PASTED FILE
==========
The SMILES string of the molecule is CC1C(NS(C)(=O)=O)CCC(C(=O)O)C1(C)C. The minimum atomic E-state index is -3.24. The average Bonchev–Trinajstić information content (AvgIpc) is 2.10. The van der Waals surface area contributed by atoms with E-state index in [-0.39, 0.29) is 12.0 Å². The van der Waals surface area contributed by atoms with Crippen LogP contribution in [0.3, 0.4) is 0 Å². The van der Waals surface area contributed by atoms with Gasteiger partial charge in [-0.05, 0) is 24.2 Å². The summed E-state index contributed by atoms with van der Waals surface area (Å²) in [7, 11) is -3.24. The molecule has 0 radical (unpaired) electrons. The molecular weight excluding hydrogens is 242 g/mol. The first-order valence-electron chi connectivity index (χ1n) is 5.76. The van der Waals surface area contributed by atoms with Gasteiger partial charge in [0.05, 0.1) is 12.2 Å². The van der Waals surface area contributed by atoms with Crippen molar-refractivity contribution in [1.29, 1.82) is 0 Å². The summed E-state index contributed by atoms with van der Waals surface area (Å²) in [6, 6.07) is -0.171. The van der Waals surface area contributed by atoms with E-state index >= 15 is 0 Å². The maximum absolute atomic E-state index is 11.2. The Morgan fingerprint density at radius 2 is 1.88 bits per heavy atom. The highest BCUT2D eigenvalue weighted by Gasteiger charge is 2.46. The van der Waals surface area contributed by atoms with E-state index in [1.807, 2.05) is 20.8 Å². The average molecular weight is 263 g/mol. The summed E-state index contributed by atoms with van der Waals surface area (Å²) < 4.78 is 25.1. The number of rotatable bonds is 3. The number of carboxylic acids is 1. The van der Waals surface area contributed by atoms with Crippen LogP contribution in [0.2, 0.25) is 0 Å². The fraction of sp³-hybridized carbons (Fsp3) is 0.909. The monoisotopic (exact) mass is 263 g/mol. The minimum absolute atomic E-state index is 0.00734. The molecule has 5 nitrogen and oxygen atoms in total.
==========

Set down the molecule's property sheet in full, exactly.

The SMILES string of the molecule is CC1C(NS(C)(=O)=O)CCC(C(=O)O)C1(C)C. The minimum atomic E-state index is -3.24. The average Bonchev–Trinajstić information content (AvgIpc) is 2.10. The van der Waals surface area contributed by atoms with E-state index in [-0.39, 0.29) is 12.0 Å². The van der Waals surface area contributed by atoms with Crippen LogP contribution in [0.3, 0.4) is 0 Å². The van der Waals surface area contributed by atoms with Gasteiger partial charge in [-0.05, 0) is 24.2 Å². The summed E-state index contributed by atoms with van der Waals surface area (Å²) in [7, 11) is -3.24. The molecule has 0 radical (unpaired) electrons. The molecular weight excluding hydrogens is 242 g/mol. The first-order valence-electron chi connectivity index (χ1n) is 5.76. The van der Waals surface area contributed by atoms with Gasteiger partial charge in [0.05, 0.1) is 12.2 Å². The van der Waals surface area contributed by atoms with Crippen molar-refractivity contribution in [1.29, 1.82) is 0 Å². The summed E-state index contributed by atoms with van der Waals surface area (Å²) in [6, 6.07) is -0.171. The van der Waals surface area contributed by atoms with E-state index >= 15 is 0 Å². The maximum absolute atomic E-state index is 11.2. The Morgan fingerprint density at radius 2 is 1.88 bits per heavy atom. The highest BCUT2D eigenvalue weighted by Gasteiger charge is 2.46. The van der Waals surface area contributed by atoms with E-state index in [1.807, 2.05) is 20.8 Å². The average molecular weight is 263 g/mol. The summed E-state index contributed by atoms with van der Waals surface area (Å²) < 4.78 is 25.1. The number of rotatable bonds is 3. The number of carboxylic acids is 1. The van der Waals surface area contributed by atoms with Crippen LogP contribution in [0.2, 0.25) is 0 Å². The fraction of sp³-hybridized carbons (Fsp3) is 0.909. The monoisotopic (exact) mass is 263 g/mol. The minimum absolute atomic E-state index is 0.00734. The molecule has 5 nitrogen and oxygen atoms in total.